Two new publications on the Middle East with BYU connections

Two new publications on the Middle East with BYU connections March 25, 2019


BYU's J'lem Center, near dusk
Brigham Young University’s Jerusalem Center for Near Eastern Studies, located on Mount Scopus (which is, essentially, the Mount of Olives), near the main campus of the Hebrew University of Jerusalem.
(Wikimedia Commons public domain photograph)


I was pleased to receive in my campus mailbox today a copy, hot from the press, of Islam: A First Encounter, by my longtime friend and now retired colleague at Brigham Young University, Kent Jackson.  It’s a beautifully illustrated book, only 112 pages long but in fairly large paperback format, designed for use by students at BYU’s Jerusalem Center for Near Eastern Studies.


I was privileged to read two or three of its chapters prior to publication, and I think that the book is pitched at the right level: It’s not too simple and basic to be of value, but it also doesn’t offer so much detail that students will lose sight of the forest for the trees.  We’ve never had a book like this at the Jerusalem Center before, and I expect it to be quite helpful for the students and the curriculum there.




Several years ago, at the time of my enforced departure from the Middle Eastern Texts Initiative (or METI), which I had conceived and founded, the settlement negotiated on my behalf with the new regime at the Maxwell Institute by my then dean stipulated that I be identified in each future volume as “Founding Editor” and that I receive two copies of each published book.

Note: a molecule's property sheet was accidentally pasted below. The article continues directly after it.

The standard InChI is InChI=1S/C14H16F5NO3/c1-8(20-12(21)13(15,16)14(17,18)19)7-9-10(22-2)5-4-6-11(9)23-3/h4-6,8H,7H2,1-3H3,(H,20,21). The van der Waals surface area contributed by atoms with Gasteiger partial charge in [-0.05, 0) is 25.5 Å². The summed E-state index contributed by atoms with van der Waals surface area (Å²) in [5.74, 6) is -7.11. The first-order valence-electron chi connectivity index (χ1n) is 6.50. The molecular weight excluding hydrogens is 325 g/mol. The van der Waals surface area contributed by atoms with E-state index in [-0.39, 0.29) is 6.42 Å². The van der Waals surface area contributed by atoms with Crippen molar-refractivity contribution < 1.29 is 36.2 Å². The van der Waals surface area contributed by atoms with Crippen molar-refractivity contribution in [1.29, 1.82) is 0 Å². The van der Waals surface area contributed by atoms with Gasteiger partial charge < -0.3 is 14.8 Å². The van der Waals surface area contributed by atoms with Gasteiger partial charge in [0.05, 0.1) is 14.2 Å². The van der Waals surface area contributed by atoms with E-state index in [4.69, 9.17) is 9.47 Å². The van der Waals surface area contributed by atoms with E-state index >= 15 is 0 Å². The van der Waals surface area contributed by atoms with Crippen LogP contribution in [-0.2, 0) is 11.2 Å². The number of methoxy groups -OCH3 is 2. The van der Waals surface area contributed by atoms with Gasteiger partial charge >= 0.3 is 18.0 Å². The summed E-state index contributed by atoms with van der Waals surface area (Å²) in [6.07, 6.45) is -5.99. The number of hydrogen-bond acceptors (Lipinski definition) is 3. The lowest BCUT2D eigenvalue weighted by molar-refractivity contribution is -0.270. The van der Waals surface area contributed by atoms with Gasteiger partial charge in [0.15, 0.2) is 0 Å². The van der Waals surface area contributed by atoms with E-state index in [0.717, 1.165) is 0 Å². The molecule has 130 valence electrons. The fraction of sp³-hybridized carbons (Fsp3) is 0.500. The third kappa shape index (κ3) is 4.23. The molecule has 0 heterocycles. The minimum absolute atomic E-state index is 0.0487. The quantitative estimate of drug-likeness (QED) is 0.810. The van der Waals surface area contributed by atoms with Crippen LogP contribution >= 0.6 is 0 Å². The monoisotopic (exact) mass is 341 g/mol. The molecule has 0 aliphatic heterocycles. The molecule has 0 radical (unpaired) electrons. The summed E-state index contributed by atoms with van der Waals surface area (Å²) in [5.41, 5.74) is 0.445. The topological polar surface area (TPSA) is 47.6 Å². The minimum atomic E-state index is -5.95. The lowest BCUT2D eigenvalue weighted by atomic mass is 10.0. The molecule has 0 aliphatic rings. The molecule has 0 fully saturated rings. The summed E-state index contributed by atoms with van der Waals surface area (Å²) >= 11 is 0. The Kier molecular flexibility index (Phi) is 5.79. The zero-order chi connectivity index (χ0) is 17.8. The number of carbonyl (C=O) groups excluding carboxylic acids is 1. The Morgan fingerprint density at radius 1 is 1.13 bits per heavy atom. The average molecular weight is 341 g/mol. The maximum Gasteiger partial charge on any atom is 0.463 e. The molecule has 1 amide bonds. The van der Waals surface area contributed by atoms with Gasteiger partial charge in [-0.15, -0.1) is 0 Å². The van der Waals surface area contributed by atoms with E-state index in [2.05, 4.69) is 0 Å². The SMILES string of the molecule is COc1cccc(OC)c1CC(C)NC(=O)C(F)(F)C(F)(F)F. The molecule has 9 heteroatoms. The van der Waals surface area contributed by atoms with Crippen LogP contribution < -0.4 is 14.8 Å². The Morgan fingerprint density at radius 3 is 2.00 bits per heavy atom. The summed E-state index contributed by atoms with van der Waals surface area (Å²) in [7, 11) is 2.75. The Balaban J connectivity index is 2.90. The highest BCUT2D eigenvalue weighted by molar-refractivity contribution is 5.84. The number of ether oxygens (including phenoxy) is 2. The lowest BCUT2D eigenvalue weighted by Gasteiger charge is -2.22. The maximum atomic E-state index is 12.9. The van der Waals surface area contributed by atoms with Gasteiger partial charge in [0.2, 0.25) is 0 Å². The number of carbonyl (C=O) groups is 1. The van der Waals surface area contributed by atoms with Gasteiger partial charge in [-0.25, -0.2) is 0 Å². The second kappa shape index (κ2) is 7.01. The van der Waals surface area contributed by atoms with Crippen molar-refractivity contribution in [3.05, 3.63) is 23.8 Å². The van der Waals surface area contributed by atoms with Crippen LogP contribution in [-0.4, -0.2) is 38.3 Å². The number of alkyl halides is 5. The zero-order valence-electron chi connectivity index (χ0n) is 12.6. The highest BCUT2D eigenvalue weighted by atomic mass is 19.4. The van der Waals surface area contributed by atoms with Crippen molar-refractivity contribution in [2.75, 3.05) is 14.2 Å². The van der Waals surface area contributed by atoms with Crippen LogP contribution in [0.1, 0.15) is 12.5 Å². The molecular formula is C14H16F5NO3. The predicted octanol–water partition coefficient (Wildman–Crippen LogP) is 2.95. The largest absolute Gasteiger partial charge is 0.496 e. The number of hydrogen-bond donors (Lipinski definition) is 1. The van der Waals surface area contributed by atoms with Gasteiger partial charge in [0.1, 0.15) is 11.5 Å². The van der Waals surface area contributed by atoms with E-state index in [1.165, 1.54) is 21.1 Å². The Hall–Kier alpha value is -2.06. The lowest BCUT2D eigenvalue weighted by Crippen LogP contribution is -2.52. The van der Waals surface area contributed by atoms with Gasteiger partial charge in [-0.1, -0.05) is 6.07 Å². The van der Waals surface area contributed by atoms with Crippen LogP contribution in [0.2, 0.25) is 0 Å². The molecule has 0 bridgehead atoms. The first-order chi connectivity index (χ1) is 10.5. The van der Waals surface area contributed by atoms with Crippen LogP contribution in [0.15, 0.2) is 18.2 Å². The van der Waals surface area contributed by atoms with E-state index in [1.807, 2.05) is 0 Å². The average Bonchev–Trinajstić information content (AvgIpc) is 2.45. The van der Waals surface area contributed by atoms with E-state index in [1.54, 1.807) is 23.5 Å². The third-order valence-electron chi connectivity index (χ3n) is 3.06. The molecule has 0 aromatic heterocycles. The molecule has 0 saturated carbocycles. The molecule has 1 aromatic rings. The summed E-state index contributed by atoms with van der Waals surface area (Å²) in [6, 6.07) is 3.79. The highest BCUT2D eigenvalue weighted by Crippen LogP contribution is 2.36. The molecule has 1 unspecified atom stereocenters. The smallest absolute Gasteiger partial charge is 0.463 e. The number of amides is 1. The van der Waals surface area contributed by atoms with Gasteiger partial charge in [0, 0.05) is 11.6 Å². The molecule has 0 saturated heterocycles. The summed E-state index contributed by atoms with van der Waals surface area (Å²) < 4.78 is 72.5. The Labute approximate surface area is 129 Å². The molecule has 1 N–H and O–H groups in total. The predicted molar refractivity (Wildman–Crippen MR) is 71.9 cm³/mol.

I had assumed that, when the Maxwell Institute handed METI over to the Dutch publishing company E. J. Brill, the negotiated arrangement would come to an end.  However, to my considerable surprise, two copies of the latest METI publication — issued by Brill — were in my department box today, and I’m still listed as “Founding Editor.”  So perhaps it will continue.  Which would be nice.


The new volume is another publication in the series The Medical Works of Moses Maimonides, devoted to that specific aspect of the career of the greatest rabbi and the greatest Jewish philosopher of the Middle Ages (who lived from 1135 to 1204 AD).  Knowing that this particular volume was coming down the pipeline always caused us some amusement.  Perhaps, in this particular case, it’s a relief that Brill is the publisher rather than Brigham Young University Press:


Maimonides, On Coitus: A New Parallel Arabic-English Edition and Translation, by Gerrit Bos, with Editions of Medieval Hebrew Translations by Gerrit Bos and Medieval Latin Translations by Charles Burnett and Slavonic Translations by W. F. Ryan and Moshe Taube (Leiden and Boston: E. J. Brill, 2019).



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